Thursday, February 23, 2012

If It's Not Paella...

What do you get when you take rice, add some tasty ingredients to it, cook it on top of the stove until all the rice is tender and a crust forms on the bottom?

If you said paella, for sure you’d be right.  But you’d also be right if you mentioned the classic rice dishes from a few other places around the globe.

Take China, for instance.  While it might not have a specific name, you can get the popular rice dish at many restaurants in NYC’s Chinatown, and if a restaurant (most likely Hong Kong style) is offering it, it’s simply called rice in casserole on the menu. After trying a couple of versions around town, including an excellent one at a restaurant called A-Wah (recommended by a neighbor), I decided to make my own. 

To start, you'll need one of these...
It’s called a sandy pot, or clay pot, and it’s made out of - you guessed it - sand and clay. Usually just glazed inside and on the lid. Before using a sandy pot for the first time, you should soak it overnight; according to a few other sources, it’s also a good idea to cook a little rice in it to seal up any microscopic cracks and crevices.  I did both.

Wanting to make a version with chicken and mushrooms, which seems to be a favorite at the Chinese restaurants that offer the dish, I cut up a few chicken thighs, as well as 2 or 3 types of mushrooms which happened to be in the fridge. To punch up the flavor a bit, start by browning the thighs and mushrooms in a hot pan…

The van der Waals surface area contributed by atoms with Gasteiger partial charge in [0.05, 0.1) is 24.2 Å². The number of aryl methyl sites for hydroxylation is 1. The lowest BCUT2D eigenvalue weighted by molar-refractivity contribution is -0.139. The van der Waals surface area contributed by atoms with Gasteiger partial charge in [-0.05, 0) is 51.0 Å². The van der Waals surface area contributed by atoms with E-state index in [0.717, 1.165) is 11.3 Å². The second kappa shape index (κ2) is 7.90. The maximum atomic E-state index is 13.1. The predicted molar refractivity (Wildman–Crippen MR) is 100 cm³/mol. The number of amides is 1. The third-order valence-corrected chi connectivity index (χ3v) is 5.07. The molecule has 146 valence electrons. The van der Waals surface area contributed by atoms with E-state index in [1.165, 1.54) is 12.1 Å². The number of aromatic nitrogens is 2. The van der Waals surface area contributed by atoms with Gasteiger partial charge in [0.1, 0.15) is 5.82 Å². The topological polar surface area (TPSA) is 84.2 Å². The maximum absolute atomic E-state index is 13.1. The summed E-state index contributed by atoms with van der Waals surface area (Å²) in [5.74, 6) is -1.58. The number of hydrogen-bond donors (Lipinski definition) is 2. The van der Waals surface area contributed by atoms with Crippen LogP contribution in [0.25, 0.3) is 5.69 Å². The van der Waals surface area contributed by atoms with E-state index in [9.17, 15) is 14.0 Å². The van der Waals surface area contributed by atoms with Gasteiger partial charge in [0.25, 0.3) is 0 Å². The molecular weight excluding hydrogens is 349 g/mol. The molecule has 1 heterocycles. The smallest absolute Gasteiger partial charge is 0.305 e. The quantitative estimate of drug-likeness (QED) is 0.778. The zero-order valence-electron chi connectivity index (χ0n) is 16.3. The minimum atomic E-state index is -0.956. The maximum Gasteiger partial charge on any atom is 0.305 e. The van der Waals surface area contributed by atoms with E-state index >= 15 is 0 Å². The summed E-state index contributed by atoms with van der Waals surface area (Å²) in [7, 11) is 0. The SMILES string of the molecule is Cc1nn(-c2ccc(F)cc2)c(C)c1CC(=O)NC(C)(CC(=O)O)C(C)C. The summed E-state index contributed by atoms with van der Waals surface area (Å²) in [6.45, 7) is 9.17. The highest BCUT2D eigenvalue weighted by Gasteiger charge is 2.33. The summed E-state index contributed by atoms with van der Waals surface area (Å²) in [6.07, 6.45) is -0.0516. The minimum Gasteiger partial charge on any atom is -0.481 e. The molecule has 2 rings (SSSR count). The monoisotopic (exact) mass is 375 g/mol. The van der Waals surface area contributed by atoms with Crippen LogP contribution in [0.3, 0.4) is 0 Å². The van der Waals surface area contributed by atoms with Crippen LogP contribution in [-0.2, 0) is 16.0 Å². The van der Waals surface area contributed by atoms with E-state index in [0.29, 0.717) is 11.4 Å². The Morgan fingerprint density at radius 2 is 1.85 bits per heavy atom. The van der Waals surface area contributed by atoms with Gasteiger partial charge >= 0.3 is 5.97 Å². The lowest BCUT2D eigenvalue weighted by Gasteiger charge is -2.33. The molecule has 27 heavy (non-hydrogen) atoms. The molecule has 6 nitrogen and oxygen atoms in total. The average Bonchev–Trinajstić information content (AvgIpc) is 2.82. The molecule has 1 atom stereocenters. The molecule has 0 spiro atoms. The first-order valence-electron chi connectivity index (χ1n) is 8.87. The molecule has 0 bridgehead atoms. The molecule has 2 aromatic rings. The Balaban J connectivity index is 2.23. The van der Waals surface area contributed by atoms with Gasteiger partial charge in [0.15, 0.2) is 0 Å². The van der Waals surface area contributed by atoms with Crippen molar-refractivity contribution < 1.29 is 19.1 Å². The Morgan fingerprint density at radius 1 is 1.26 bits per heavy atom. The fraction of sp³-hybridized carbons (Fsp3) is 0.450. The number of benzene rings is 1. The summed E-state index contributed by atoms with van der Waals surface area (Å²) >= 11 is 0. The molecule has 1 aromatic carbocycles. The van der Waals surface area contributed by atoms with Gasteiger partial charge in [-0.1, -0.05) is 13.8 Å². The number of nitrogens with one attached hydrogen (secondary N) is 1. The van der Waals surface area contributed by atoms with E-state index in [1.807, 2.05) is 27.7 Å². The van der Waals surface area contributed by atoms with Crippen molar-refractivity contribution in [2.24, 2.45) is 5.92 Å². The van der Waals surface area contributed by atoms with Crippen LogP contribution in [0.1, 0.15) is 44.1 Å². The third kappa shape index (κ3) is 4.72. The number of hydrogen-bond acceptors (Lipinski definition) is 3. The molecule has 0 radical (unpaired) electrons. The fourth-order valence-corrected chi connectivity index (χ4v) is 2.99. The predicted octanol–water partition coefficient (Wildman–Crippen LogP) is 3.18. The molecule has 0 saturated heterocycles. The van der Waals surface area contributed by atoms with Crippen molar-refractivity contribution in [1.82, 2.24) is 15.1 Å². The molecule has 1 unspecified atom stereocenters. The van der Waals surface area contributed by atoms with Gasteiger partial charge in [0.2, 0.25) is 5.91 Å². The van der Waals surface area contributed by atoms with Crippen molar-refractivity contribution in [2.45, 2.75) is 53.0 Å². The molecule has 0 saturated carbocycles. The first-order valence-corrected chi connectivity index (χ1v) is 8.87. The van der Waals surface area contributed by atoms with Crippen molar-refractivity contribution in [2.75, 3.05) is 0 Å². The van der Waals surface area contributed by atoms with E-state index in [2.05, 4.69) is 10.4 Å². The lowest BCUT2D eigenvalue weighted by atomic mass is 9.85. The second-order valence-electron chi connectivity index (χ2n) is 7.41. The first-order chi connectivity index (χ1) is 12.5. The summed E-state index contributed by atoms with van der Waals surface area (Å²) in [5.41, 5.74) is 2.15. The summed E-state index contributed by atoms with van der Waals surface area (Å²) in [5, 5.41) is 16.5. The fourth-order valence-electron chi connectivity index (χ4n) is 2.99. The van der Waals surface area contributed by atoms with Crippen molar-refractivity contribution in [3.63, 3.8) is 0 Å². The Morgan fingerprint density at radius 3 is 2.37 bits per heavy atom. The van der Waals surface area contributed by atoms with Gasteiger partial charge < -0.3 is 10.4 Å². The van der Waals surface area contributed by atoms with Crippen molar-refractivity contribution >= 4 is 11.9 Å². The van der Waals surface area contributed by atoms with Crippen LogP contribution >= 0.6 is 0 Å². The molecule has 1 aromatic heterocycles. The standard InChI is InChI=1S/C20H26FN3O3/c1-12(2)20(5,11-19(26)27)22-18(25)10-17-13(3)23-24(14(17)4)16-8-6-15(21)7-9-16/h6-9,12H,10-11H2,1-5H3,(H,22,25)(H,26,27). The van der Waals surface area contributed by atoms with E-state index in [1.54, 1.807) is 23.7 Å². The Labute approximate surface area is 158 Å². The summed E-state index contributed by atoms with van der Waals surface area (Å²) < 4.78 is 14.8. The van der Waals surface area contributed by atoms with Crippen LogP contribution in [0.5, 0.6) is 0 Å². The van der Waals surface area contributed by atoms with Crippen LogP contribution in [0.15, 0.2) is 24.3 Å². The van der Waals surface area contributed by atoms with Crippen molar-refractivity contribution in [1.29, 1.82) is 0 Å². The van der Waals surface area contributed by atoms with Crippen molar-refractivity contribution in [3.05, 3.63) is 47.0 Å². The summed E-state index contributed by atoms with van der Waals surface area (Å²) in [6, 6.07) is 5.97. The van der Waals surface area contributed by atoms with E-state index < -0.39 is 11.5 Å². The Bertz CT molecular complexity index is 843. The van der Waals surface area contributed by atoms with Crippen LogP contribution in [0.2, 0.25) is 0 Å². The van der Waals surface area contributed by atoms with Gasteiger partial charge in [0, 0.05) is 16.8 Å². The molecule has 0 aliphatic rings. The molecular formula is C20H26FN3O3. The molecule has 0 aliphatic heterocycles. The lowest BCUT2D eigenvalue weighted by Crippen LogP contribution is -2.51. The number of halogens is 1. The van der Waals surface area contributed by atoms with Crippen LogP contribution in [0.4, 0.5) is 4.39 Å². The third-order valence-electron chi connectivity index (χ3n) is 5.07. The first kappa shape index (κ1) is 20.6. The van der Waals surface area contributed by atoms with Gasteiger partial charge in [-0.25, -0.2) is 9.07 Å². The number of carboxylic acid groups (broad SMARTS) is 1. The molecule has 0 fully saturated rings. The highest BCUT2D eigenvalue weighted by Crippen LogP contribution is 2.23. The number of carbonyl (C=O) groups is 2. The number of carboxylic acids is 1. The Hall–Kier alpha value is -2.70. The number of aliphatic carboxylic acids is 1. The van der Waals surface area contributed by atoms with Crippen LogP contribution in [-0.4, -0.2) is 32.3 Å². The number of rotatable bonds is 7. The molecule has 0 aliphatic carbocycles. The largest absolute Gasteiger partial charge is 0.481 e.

Then deglaze that pan before adding the thighs, mushrooms and deglazing liquid to the rice (medium-grain) in the sandy pot. For even more flavor, use a nice home made chicken stock, but water will work, and the standard ratio of rice to water (1 cup rice to 1 3/4 cups liquid) is fine too.  It all looked like this, before being brought to a boil and then covered and cooked at a moderate simmer for around 20 minutes…
I think it helps to turn the heat up to medium for the last few minutes in order to get the rice nice and crispy on the bottom. I did okay on my first attempt…here’s what the dish looks like when it’s done, before garnishing with some chopped scallions and cilantro leaves...


  1. That looks like basically the most comforting thing in the world. Chinese sausage next?

  2. @SMcP - Yes...there's a little shop on Hester Street that sells every friggin' variety of Chinese sausage. pressed duck, etc. etc. that I've ever seen.

  3. "it’s also a good idea to cook a little rice in it to seal up any microscopic cracks and crevices." Just don't eat that part.